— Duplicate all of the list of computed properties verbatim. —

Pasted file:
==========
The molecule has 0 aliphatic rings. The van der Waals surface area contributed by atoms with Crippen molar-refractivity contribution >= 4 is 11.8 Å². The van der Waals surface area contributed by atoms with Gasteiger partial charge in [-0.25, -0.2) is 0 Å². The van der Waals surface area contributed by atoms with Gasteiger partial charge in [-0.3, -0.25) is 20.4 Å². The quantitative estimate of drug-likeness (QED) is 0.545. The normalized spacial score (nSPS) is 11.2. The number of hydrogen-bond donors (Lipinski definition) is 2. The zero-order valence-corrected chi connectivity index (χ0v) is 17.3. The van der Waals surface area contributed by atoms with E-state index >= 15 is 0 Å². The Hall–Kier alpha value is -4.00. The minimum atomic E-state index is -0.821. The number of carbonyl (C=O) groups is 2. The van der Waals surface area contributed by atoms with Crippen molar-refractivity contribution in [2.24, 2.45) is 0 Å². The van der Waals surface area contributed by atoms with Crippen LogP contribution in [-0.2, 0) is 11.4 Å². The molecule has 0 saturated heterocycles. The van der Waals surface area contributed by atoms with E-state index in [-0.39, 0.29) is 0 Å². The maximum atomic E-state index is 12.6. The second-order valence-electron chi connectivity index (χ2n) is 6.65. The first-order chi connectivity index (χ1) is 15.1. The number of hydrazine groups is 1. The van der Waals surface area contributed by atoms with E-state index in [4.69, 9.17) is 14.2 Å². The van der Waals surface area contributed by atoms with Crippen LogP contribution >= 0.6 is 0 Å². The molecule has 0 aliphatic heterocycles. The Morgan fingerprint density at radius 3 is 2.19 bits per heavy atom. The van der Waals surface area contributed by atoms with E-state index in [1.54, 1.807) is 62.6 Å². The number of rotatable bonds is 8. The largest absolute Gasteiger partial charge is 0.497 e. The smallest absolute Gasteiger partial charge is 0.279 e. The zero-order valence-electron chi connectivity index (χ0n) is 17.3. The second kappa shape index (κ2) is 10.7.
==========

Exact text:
The molecule has 0 aliphatic rings. The van der Waals surface area contributed by atoms with Crippen molar-refractivity contribution >= 4 is 11.8 Å². The van der Waals surface area contributed by atoms with Gasteiger partial charge in [-0.25, -0.2) is 0 Å². The van der Waals surface area contributed by atoms with Gasteiger partial charge in [-0.3, -0.25) is 20.4 Å². The quantitative estimate of drug-likeness (QED) is 0.545. The normalized spacial score (nSPS) is 11.2. The number of hydrogen-bond donors (Lipinski definition) is 2. The zero-order valence-corrected chi connectivity index (χ0v) is 17.3. The van der Waals surface area contributed by atoms with E-state index >= 15 is 0 Å². The Hall–Kier alpha value is -4.00. The minimum atomic E-state index is -0.821. The number of carbonyl (C=O) groups is 2. The van der Waals surface area contributed by atoms with Crippen molar-refractivity contribution in [2.24, 2.45) is 0 Å². The van der Waals surface area contributed by atoms with Crippen LogP contribution in [-0.2, 0) is 11.4 Å². The molecule has 0 saturated heterocycles. The van der Waals surface area contributed by atoms with E-state index in [-0.39, 0.29) is 0 Å². The maximum atomic E-state index is 12.6. The second-order valence-electron chi connectivity index (χ2n) is 6.65. The first-order chi connectivity index (χ1) is 15.1. The number of hydrazine groups is 1. The van der Waals surface area contributed by atoms with E-state index in [4.69, 9.17) is 14.2 Å². The van der Waals surface area contributed by atoms with Crippen LogP contribution >= 0.6 is 0 Å². The molecule has 0 aliphatic heterocycles. The Morgan fingerprint density at radius 3 is 2.19 bits per heavy atom. The van der Waals surface area contributed by atoms with E-state index in [1.54, 1.807) is 62.6 Å². The number of rotatable bonds is 8. The largest absolute Gasteiger partial charge is 0.497 e. The smallest absolute Gasteiger partial charge is 0.279 e. The zero-order valence-electron chi connectivity index (χ0n) is 17.3. The second kappa shape index (κ2) is 10.7.